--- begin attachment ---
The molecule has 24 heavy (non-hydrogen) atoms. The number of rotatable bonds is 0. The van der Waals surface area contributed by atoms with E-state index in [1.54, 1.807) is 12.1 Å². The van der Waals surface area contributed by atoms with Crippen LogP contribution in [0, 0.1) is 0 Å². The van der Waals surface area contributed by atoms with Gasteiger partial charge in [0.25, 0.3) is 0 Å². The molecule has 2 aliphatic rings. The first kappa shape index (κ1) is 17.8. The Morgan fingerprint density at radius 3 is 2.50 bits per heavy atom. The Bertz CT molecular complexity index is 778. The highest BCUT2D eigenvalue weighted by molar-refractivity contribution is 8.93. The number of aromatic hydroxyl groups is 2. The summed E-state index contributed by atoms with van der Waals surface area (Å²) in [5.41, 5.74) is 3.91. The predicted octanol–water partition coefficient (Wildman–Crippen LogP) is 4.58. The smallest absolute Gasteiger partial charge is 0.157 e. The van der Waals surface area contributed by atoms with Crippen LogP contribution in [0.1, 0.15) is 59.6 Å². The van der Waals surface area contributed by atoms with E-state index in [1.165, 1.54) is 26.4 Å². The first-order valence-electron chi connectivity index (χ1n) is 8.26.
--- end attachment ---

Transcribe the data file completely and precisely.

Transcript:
The molecule has 24 heavy (non-hydrogen) atoms. The number of rotatable bonds is 0. The van der Waals surface area contributed by atoms with E-state index in [1.54, 1.807) is 12.1 Å². The van der Waals surface area contributed by atoms with Crippen LogP contribution in [0, 0.1) is 0 Å². The van der Waals surface area contributed by atoms with Gasteiger partial charge in [0.25, 0.3) is 0 Å². The molecule has 2 aliphatic rings. The first kappa shape index (κ1) is 17.8. The Morgan fingerprint density at radius 3 is 2.50 bits per heavy atom. The Bertz CT molecular complexity index is 778. The highest BCUT2D eigenvalue weighted by molar-refractivity contribution is 8.93. The number of aromatic hydroxyl groups is 2. The summed E-state index contributed by atoms with van der Waals surface area (Å²) in [5.41, 5.74) is 3.91. The predicted octanol–water partition coefficient (Wildman–Crippen LogP) is 4.58. The smallest absolute Gasteiger partial charge is 0.157 e. The van der Waals surface area contributed by atoms with Crippen LogP contribution in [0.1, 0.15) is 59.6 Å². The van der Waals surface area contributed by atoms with E-state index in [1.165, 1.54) is 26.4 Å². The first-order valence-electron chi connectivity index (χ1n) is 8.26.